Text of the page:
How I created a custom, efficient, and enjoyable work flow with Vim
Art Mazreku

Art Mazreku


May 16, 2023



As we (developers) all do, I love writing code and spending time on my computer to create something new. Either work-related projects, personal pet projects, or a script to automate some silly stuff that does not take too much time anyway. I also like to spend time learning new developer-centric technologies or tools that help with the way I do my job. Recently, I went through a process of changing how I organize and interact with my workflow that I wanted to share.

Changing Things Up

The pandemic brought a lot of changes to our lives, including changes in the way we work. As someone who has always been a fan of keyboard shortcuts, I was excited about the idea of a mouseless workflow. This led me to explore the world of Vim, a text editor designed for efficient text editing. At the same time, I was also experimenting with Linux, not realizing that I could swap the core OS functionality with alternatives and customize them to my liking.

As I delved deeper into the Vim editor, I realized that I was in a rabbit hole trying to reinvent the wheel by customizing my environment to fit my workflow. I discovered the idea of tiling window managers and ricing my OS, and I found the r/unixporn subreddit to be a great resource for learning from others' custom environments. However, most of the customizations there were just to make it look good and fancy. I wanted to apply the concept of "Editing in the speed of thought" to my entire environment.

Getting Started

I used both Windows and Linux at the time, and while customizations were easier on Linux, I tried to keep a similar workflow on both my machines. I have since switched to MacOS, and I will share some of the tools and customizations that I currently use in my workflow.

I use a tiling window manager called Yabai, which allows me to tile and manage windows efficiently. For keyboard shortcuts, I use Karabiner Elements and SKHD (Simple HotKey Daemon). I also use iTerm2 and Warp as my terminal emulator. My preferred shells are Fish and Zsh, but I stuck with Zsh in my Mac and I use both VSCode and NeoVim as my code editors. I also use Vimium C (for Chrome and Firefox) and Vimari (for Safari) as Vim browser extensions.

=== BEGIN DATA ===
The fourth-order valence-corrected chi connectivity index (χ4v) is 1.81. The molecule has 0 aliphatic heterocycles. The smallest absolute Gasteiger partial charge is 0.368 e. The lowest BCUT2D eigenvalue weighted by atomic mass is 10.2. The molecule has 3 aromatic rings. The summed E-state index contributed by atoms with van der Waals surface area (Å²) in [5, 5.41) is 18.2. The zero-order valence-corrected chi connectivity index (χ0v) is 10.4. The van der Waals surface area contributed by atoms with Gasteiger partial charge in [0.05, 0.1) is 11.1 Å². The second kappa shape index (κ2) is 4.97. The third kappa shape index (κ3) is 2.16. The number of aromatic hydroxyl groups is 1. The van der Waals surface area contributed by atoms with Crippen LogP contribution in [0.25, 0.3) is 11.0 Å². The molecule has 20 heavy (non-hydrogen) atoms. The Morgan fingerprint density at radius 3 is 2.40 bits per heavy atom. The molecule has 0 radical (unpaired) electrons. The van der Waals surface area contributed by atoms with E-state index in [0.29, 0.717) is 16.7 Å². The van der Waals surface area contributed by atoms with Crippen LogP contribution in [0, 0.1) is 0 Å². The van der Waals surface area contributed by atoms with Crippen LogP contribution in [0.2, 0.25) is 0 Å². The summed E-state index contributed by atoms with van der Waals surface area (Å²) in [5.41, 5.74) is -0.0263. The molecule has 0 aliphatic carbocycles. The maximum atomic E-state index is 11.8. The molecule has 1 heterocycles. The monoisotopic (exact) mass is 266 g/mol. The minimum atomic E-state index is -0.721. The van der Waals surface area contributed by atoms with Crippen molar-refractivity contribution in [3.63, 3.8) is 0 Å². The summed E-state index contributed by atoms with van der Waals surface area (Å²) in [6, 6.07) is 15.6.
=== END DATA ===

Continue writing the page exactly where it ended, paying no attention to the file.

While I use VSCode with a Vim plugin as my primary editor. I aim for practicality instead of being religious to terminal apps only but I try to make both work as similar as possible.

With this setup, I get benefits from both the GUI and Terminal world.

Navigation is always dependent on H, J, K, and L, with a slight change in combinations depending on the scope of use (editor, terminal, OS). For example, in both editors, these letters are used as arrow keys (normal mode), and combining them with Right CMD provides system-wide arrow keys (including insert mode). Moving between VSCode panes uses Option combinations, while Option Shift is used for Yabai focus functions.

When working from my desk in the office, I like to benefit from 2 external monitors and my laptop screen. However, this was an issue for me because sometimes I had to work only with my laptop screen, which messed up the way my muscle memory used to operate. Instead of organizing apps based on displays, I changed it to use spaces. I set up 9 spaces: Web, Database, API, Code, Music, Terminal, Chat, Project Management, and Design. The apps that I use daily are automatically moved to their space based on the category. For example, the browser is on the Web space, and the editor is on the Code space. I can tie all of these spaces to a shortcut combining numbers 1-9, so instead of switching between apps (spaces) using Alt+Tab, I can simply do Cmd+4, and I’m focused on the code editor, no matter if I’m on a 3 monitor setup or 1. This way, I can edit at the speed of thought, and these shortcuts become muscle memory after a while.

The Payoff

The time and effort I have invested in configuring my workspace has paid off in terms of increased productivity and ease of use. The ability to switch between applications and workspaces seamlessly has made a significant difference in my workflow. I also gained new skills and knowledge by learning how to use command-line tools and scripting languages. It was challenging at times, but the satisfaction of creating something that works the way you want it to is indescribable.

However, it's important to remember that this type of customization and automation isn't for everyone. It takes time, effort, and a certain level of technical expertise to achieve. And even then, it's a matter of personal preference.

As a conclusion, did all these make me a faster coder? Probably not much, but for sure it doubled the fun factor and it allows me to only focus more on what I’m working on.

As an excuse for why all this makes sense to me, I’ll finish with a quote from Abraham Lincoln:

“Give me six hours to chop down a tree and I will spend the first four sharpening the axe.”